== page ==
CSA 23 - Santa Margarita

News and Announcements

 

Santa Margarita Water System Vandalized

Monday morning, November 7, 2022, the San Luis Obispo County Service Area 23 – Santa Margarita water system operator discovered a break-in at the Santa Margarita water storage facility.

The storage facility fence was vandalized and the lock accessing one of the water storage tanks was cut providing access to the drinking water supply. Because it is unknown whether perpetrators tampered with the water, as a precautionary measure, the tank was taken out of service and is being drained. It held about 100,000 gallons at the time of the incident.

There is a second water tank at the site, so water service to Santa Margarita residents will not be disrupted.

The State Water Resources Control Board, San Luis Obispo County Health Department, and the Sheriff’s Department were notified of the incident. The County of San Luis Obispo Public Works Department is asking residents of Santa Margarita to contact the Sheriff’s Department at 805-781-4550 if they have any information regarding this incident.

What should I do?

No action is necessary. The water is being tested and drained from the tank. The tank will be placed back into service as soon as deemed safe. If you have any information regarding this incident, please contact the County Sheriff’s Department at 805-781-4550.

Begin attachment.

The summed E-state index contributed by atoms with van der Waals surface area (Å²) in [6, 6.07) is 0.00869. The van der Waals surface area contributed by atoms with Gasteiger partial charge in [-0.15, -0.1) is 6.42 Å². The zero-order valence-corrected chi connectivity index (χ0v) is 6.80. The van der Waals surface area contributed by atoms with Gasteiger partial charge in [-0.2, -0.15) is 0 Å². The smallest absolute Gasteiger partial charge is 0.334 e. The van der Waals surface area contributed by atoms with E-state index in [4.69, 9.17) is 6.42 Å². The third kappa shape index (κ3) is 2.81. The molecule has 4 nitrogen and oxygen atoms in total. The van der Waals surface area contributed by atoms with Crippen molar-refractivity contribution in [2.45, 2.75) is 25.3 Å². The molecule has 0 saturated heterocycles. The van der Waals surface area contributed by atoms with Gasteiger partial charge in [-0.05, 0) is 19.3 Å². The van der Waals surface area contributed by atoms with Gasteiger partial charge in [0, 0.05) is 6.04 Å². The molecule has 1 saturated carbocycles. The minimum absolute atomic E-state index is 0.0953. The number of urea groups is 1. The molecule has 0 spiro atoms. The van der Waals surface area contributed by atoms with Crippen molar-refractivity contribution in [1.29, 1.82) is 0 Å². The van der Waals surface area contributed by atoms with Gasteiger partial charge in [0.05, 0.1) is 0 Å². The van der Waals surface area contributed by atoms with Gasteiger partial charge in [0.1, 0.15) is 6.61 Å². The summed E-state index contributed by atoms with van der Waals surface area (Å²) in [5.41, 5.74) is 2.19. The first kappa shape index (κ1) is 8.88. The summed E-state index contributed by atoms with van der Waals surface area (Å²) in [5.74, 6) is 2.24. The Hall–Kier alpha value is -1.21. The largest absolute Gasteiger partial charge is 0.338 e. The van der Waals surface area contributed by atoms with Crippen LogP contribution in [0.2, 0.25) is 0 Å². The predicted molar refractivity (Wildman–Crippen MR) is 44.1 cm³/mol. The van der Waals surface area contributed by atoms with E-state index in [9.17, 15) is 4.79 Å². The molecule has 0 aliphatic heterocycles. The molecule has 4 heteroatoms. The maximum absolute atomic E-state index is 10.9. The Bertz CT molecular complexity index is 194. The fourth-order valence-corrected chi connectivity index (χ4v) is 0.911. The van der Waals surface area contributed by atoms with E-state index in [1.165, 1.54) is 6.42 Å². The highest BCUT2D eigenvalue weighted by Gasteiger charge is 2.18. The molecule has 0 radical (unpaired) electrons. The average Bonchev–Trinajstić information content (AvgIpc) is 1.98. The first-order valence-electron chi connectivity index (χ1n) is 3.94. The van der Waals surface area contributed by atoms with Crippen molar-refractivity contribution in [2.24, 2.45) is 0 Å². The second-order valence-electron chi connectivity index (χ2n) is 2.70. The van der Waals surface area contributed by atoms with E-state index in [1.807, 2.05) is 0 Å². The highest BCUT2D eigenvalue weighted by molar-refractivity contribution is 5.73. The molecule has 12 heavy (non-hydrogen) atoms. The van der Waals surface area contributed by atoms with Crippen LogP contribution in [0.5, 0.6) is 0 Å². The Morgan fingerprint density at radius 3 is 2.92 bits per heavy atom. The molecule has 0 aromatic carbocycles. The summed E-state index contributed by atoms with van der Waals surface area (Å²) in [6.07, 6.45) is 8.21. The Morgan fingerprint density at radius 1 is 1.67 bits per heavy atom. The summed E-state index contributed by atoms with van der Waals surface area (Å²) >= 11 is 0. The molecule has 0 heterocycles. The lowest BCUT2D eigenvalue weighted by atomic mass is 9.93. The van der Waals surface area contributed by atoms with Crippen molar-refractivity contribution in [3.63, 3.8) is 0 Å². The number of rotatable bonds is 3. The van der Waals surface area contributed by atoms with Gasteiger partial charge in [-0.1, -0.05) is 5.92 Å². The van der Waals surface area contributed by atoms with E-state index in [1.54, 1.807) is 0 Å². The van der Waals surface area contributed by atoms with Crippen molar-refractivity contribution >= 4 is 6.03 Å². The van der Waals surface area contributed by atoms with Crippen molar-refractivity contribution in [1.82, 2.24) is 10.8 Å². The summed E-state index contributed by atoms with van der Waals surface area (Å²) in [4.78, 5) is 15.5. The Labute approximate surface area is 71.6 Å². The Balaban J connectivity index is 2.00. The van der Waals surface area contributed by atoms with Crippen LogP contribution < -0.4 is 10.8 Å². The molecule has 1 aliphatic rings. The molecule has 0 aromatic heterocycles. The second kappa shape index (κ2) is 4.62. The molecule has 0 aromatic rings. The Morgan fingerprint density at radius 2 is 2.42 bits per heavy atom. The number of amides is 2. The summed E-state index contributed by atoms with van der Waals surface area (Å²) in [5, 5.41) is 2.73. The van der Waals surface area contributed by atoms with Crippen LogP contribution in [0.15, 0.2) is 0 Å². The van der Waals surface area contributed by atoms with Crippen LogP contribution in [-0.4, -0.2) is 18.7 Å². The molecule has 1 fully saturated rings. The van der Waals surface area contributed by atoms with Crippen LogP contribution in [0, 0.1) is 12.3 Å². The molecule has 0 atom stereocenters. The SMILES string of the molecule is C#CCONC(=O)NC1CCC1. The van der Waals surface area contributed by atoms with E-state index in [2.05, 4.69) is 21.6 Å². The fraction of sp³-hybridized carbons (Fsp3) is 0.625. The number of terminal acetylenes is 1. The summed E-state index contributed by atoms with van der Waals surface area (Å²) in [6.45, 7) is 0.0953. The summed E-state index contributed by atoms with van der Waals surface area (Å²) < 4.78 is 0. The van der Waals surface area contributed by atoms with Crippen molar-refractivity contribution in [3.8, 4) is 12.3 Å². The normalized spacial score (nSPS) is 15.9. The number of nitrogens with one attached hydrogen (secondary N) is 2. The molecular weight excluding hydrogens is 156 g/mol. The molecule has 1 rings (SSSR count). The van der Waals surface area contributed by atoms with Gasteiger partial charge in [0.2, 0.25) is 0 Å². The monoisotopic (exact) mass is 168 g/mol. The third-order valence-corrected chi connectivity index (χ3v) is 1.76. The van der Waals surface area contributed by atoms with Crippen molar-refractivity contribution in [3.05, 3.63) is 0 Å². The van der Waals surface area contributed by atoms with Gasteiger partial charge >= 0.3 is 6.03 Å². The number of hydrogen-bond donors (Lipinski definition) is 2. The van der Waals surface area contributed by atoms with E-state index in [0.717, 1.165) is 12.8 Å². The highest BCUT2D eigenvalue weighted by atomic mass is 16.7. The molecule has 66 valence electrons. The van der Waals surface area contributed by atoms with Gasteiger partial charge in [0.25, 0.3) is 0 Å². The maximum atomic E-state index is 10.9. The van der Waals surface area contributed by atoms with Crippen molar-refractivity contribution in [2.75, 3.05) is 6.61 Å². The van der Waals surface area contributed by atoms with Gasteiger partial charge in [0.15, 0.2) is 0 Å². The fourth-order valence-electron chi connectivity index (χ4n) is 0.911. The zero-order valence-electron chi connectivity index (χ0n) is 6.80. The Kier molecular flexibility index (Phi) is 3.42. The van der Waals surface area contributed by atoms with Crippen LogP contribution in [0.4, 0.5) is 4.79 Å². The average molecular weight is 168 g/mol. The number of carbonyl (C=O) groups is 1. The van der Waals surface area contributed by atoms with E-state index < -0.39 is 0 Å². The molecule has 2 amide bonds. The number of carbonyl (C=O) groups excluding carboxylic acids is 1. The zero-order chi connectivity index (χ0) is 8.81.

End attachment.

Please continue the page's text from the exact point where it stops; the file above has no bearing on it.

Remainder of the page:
For more information call:

County of San Luis Obispo contact: Kyle James, 805-781-5239

State Water Resources Control Board: 805-566-1326

Local County Health Department: 805-781-5553

Water ALERT!

WHAT DOES ALERT MEAN?
The ALERT status indicates a greater level of concern over the available water supply for the community of Santa Margarita.  The residents and water users are being asked to voluntarily reduce their use of water by 15%.


HOW IS ALERT DETERMINED?
The ALERT status is triggered when either the groundwater level drops below a monthly set point or the 3-year cumulative rainfall total drops below 84”.  In this case, the groundwater level has dropped below the monthly set point and the 3-year cumulative rainfall total is below 84”. If the dry period continues or if the groundwater level continues to drop then the Board of Supervisors may need to declare a water shortage emergency and the status would be changed to CRITICAL.  Residents and water users would then be notified, and mandatory water conservation measures would be implemented.  It is anticipated that conserving water now will delay or likely avoid the need for any such action.


WHEN WILL THE  ALERT STATUS BE LIFTED?
An above average rainfall this next season would dictate a change back to “OK” status.


WHAT IS BEING DONE?